Editor’s Note: This is a continuing series on religious orders serving in the Diocese of Charleston.
Dominican Sisters serve all over the world. Hundreds of different congregations exist, but they all harken back to St. Dominic.
Dominic de Guzman was born in Spain in 1170. His parents were Blessed Joan of Aza, renowned for her charity to the poor and her miracles, and the nobleman Felix de Guzman.
When he was about 14, famine struck his country and Dominic sold all his possessions to help the poor.
He was ordained into the Canons Regular, who customarily followed the Rule of St. Augustine.
In 1206, during the feast of Mary Magdalene, he received a sign from God that inspired him to begin the first foundation of Dominican nuns. The habit he created is still worn by some congregations today.
Roots in America
The first order of Dominican sisters to be established in the United States was the Congregation of St. Catharine of Siena in 1822. Nine women crowded into the initial convent, which was a one-room log cabin beside a creek in Kentucky, loaned to them by the Dominican friars. Their first school, St. Magdalene Academy, was an abandoned still house.
Mother Angela Sansbury, the first woman received into the Kentucky foundation, is considered the foundress of the Dominican sisterhood in the United States. Today there are over 30 congregations in America, according to their Web site.
Service in South Carolina
Over the years, South Carolina has been blessed with the presence of many Dominican sisters, most of whom are gone now. One of the most recent farewells occurred at St. Martin de Porres School in 1996 when the Sinsinawa Dominican sisters of Iowa left Columbia after 60 years of service.
Currently, four congregations have sisters serving in needy areas of the state. They are the Adrian Dominicans from Michigan; Our Lady of the Rosary Dominicans in Sparkill, N.Y.; Dominican Sisters of Mary, Mother of the Eucharist, from Anne Arbor, Mich.; and Sisters of St. Cecilia, from Nashville, Tenn.
Across the State
Adrian Sisters can be found in communities throughout the state. Sister Pat Keating, a Sparkill Dominican who serves as coordinator for all religious women in South Carolina, said the Adrians first arrived in the early 1970s to serve in hospitals, schools and other areas of need. Sister Susan Kresse, who is retired, was a social worker at Mercy Hospice of Horry County. She said the Adrians still have about 11 sisters, working and retired, across South Carolina.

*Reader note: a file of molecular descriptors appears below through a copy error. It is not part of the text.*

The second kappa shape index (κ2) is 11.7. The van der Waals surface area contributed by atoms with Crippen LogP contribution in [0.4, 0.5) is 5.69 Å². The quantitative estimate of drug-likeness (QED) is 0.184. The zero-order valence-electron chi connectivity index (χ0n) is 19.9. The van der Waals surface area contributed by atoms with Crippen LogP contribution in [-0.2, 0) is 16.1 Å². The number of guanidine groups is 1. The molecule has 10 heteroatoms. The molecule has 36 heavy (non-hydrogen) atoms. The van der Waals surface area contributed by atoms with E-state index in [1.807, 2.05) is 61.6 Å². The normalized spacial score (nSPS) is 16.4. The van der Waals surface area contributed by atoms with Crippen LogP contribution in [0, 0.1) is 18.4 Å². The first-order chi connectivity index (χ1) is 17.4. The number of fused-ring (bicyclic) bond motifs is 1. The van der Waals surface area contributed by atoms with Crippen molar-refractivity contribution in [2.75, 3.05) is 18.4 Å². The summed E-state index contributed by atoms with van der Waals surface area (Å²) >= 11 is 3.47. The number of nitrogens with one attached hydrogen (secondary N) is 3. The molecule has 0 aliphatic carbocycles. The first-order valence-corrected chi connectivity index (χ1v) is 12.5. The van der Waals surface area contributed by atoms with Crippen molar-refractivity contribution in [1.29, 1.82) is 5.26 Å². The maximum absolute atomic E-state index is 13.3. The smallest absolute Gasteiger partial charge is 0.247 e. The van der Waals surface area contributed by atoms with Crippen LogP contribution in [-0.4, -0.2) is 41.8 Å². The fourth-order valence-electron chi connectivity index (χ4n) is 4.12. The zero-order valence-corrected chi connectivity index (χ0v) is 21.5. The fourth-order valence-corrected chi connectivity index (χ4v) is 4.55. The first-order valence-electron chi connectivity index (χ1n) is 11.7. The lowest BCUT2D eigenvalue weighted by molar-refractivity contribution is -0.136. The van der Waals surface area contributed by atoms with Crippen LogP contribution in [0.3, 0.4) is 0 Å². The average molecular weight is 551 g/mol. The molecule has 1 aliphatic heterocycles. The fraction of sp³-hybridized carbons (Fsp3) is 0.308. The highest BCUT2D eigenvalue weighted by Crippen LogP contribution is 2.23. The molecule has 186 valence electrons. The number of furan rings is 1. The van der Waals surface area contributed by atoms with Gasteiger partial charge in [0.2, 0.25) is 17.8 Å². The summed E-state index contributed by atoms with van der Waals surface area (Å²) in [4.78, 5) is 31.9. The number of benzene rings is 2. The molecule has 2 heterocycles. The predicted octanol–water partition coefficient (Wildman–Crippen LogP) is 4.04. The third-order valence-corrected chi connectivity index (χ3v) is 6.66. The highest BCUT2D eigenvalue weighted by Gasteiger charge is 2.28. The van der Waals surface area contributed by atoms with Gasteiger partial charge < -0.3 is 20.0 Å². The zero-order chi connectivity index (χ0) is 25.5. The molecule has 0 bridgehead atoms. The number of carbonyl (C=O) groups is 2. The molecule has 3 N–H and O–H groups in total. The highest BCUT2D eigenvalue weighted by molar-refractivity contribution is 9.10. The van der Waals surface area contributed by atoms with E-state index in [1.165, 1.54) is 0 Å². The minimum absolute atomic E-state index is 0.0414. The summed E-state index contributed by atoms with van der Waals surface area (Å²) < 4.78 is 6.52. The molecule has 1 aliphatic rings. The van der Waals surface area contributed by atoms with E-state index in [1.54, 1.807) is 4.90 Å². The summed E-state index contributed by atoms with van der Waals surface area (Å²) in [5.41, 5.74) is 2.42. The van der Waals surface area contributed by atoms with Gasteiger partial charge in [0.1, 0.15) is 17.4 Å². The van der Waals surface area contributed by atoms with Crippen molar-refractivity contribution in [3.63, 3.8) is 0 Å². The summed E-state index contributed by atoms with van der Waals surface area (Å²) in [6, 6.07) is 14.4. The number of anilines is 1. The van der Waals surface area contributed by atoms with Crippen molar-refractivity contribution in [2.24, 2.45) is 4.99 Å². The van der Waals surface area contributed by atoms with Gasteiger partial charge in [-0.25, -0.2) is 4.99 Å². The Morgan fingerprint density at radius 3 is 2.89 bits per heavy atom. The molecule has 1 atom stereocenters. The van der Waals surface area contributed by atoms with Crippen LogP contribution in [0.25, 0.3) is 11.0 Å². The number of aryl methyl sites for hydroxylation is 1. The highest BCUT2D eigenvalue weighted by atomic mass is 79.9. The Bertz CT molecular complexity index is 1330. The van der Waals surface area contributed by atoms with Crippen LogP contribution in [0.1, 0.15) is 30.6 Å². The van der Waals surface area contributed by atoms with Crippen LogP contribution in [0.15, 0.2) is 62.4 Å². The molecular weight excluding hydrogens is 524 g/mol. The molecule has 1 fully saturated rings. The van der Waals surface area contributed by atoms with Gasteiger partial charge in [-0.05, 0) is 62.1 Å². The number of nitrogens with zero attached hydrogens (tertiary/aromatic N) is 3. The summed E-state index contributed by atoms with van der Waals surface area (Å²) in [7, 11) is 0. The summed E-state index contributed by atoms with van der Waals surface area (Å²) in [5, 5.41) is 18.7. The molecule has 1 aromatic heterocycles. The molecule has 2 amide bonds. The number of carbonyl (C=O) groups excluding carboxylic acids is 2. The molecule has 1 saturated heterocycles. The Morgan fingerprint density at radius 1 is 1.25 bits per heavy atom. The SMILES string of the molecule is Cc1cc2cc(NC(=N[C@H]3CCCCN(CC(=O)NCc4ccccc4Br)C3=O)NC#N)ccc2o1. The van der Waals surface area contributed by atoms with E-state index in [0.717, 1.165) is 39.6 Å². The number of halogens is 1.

According to Sister Pat, they are: Sisters Mary Rae Waller, Columbia, chaplain at Sisters of Charity Providence Hospitals; Mary Ann Dardy, Columbia, USC counseling center; Mary Trzasko, Beaufort, Thumbs Up program; Beverly Stark, Beaufort, college ministry; Mary Lequier and Carol Dulka, Ridgeville (Givhans), Outreach to poor and Edisto Indians; Susan Kresse and Barbara Gentry, Myrtle Beach area, semi-retired, still doing outreach services; Sharon Culhane, director of Sea of Peace Retreat, Edisto Island.
The Sparkill Dominicans from New York have sisters from the east coast to the west, plus Pakistan and Peru, according to their Web site.
Two of those sisters are in Charleston: Sister Pat, who is the director of Neighborhood House; and Sister Joan Marie Looney at Our Lady of Mercy Outreach.
Sister Pat sat down with The Miscellany for about five minutes at Neighborhood House, where she had just finished cooking and serving the daily meal. From there she was going to take a senior citizen to the doctor.
As congregations face declines in vocations, fewer sisters are left to do even more work, she said.
She said the Sparkill congregation first came to South Carolina in 1997, and added that Dominicans had about 135 women religious here in a variety of ministries at one time, although that has dwindled to about 20 now.
On Hilton Head Island
The Dominican Sisters of Mary from Anne Arbor is one of the newest congregations to arrive here. Sister Mary Joseph Campbell said they came in 2006 at the request of Bishop Robert J. Baker, who was looking for teaching orders.
Sister Mary Joseph and three others — Sisters Maria Christi Nelson, Maria Rose Metzger and Victoria Marie Edge — all teach at St. Francis School.
“People think we play golf, but we don’t,” Sister Mary Joseph said with a laugh. “We actually study quite a bit.”
The sisters also spend a lot of time at school events and help the parishes of Holy Family and St. Francis by the Sea, she said.
The Sisters of St. Cecilia were also invited by Bishop Baker to teach in the state in 2006, said Sister Mary John Slonkosky, principal of St. Mary School.
Sister Mary John lives in community with three other sisters, who all follow the Dominican charism of the education of youth through service at St. Mary. They are Sisters Mary Lucy Sundry, Marie Isaac Staub and John Thomas Armour.
The Tennessee order is one of the few who still wear the habit of St. Dominic.
“It is a distinct, visible sign that reminds others, as well as themselves, about the life they are called to live,” Sister Mary John said.